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the lady of pleasure

13 august 2019

In the introduction to his 1962 edition of Six Caroline Plays, A.S. Knowland says that

The reign of Charles I was not an inspiring one for the student of drama. Most of the great writers of the Jacobean period were stale, silent, or dead. (vii)
I bought Knowland's book anyway when I spotted it, for $5, on a shelf with other tiny volumes at a bookstore in Rochester, NY last month. Not only was the book in perfect condition, but it was one of those lovely blue Oxford University Press volumes printed by Vivian Ridler in the mid-20th century, the only flaw in which were their minuscule type. Read 'em before the eyes go, that's my philosophy.

James Shirley's Lady of Pleasure kicks off the collection. This breezy comedy of decadent manners at city and court features deft, loosely rhythmic blank verse, and a lot of detail about frivolous lives in the run-up to the English Civil War. The Lady of Pleasure lacks a lot of dramatic conflict, however – and good comedy, no less than melodrama or tragedy, depends on dramatic conflict, people at cross-purposes, to drive the viewer's interest forward.

Instead of real antagonism, though, we get a set of mismatched characters. The central discrepancy is between the title character herself, Aretina Bornwell, and her longsuffering husband Sir Thomas. Well born as he is, Sir Thomas seems to have married up in the sense of social rank, and now finds himself continually placating Aretina's taste for nightlife, expensive clothes, and gambling. He would rather live in the country, where his fortune would be adequate for a semi-retired life; but his wife has insisted that they move to the big city and spend like there's no tomorrow.

Aretina is not averse to gentleman callers, either, but the ones she attracts are so lightweight that it's hard for Sir Thomas to work up much anxiety over them. They consist of a bunch of losers with names like Kickshaw, Scentlove, and Littleworth, and they pose more of a threat to the Bornwell bank accounts than to Aretina's honor. But she seems vulnerable on the romantic side when Sir Thomas, intent on teaching her a lesson, starts to flirt with a fetching teenage widow named Celestina. Aretina explains:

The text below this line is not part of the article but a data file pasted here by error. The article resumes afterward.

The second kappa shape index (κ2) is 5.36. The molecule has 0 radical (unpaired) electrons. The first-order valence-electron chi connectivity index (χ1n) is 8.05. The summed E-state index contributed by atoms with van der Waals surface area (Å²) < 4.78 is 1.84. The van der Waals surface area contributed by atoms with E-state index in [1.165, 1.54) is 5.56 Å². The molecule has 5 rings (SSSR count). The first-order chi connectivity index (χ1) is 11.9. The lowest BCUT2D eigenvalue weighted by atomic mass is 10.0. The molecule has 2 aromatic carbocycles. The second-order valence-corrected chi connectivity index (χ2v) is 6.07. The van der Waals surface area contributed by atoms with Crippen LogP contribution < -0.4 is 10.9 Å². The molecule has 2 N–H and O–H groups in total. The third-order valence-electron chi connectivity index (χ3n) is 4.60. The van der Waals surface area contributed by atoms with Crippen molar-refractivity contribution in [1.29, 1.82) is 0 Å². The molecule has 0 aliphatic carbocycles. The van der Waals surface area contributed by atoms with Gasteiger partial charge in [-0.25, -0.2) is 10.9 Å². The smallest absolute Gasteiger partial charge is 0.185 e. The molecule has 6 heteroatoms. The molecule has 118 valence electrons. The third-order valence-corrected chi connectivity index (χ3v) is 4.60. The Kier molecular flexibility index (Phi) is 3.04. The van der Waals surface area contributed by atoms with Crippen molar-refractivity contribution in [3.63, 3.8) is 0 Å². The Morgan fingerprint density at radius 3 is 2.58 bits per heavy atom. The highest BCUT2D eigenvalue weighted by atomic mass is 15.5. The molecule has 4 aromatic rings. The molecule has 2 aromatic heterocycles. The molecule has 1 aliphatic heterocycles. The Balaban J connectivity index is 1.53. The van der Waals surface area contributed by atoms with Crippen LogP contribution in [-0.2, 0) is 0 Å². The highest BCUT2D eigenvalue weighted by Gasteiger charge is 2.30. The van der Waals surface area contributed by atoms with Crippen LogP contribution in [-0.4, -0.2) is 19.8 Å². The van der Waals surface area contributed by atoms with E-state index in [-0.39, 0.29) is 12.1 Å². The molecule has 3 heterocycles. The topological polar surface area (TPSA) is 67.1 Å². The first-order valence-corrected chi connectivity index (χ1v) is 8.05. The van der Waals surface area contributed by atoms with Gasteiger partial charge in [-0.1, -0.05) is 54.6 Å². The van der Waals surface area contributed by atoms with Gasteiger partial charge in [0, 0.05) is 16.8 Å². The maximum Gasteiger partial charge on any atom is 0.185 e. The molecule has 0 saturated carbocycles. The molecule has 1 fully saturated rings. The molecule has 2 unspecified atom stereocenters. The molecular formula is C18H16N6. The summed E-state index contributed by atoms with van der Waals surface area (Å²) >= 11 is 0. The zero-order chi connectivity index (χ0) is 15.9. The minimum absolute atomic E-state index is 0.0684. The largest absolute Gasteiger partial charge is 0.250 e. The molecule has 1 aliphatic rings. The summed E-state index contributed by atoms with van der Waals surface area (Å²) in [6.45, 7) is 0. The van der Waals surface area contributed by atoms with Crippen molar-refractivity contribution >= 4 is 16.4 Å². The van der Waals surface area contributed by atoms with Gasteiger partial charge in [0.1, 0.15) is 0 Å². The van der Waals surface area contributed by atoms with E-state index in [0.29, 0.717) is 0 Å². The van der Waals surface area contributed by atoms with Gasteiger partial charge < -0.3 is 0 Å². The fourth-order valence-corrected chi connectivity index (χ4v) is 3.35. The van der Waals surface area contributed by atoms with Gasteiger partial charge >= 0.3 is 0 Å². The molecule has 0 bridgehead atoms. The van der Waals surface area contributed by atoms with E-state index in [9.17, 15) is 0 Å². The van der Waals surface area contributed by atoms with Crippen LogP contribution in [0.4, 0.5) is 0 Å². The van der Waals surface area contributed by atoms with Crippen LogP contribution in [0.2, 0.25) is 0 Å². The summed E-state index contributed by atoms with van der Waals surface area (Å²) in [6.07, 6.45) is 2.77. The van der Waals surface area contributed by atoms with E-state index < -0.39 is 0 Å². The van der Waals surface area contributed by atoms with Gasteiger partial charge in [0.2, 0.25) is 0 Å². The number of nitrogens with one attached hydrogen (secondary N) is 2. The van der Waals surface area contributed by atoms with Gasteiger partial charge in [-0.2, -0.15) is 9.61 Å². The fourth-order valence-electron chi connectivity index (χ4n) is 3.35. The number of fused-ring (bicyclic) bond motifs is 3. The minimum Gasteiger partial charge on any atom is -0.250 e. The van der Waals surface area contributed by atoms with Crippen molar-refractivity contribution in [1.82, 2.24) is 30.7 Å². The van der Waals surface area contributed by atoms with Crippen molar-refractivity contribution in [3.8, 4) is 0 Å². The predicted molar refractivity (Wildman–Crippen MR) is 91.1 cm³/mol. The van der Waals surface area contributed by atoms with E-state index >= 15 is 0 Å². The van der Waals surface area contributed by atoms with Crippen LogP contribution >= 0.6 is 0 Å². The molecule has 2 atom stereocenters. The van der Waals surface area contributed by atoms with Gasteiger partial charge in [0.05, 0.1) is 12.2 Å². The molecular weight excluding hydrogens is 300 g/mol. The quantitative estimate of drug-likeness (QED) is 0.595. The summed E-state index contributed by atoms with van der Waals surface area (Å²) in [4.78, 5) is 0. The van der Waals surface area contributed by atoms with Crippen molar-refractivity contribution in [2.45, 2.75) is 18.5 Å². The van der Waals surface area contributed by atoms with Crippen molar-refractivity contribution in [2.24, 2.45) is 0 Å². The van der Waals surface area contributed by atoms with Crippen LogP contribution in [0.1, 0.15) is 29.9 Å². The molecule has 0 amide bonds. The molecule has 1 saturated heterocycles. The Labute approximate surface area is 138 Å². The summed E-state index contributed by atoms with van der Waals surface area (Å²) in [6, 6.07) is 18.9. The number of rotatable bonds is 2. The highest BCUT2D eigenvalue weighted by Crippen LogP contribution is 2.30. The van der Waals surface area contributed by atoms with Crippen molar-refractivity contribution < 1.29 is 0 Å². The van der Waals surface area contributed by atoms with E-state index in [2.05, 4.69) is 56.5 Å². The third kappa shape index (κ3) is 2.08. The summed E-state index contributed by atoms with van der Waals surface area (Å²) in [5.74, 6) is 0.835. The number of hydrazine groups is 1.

Her beauty's worth my envy, and I wish
Revenge upon it, not because he loves,
But that it shines above my own. (Act 3, Scene 2; 45)
Aretina's counterattack consists of goading her male retinue to heap verbal abuse on Celestina. The young widow gives as good as she gets, though, and has bigger fish to fry. A character for some reason known only as "Lord," famed for posthumous devotion to a deceased mistress, is galvanized out of his torpor by Celestina, and lays siege to her virtue. In the end, both Celestina and Aretina pull up their pleasure-loving ways and resolve to live more virtuously. Sir Thomas is satisfied, and Lord repents a little. All ends blandly enough.

A nice role for a young character actor is provided by Aretina's nerdy nephew Frederick, who only has to spend a few hours among his aunt's entourage before he's drunker and randier than any of them. Otherwise, The Lady of Pleasure does not do much to redeem the blank impression most people have of Caroline comedy. Not because Shirley lacked gifts as a poet – the language is splendid at times – but because his stagecraft, or the conventions of his theater, didn't make for really engaging drama.

Shirley, James. The Lady of Pleasure. 1637. In Six Caroline Plays. Ed. A.S. Knowland. London: Oxford University Press, 1962. 3-86.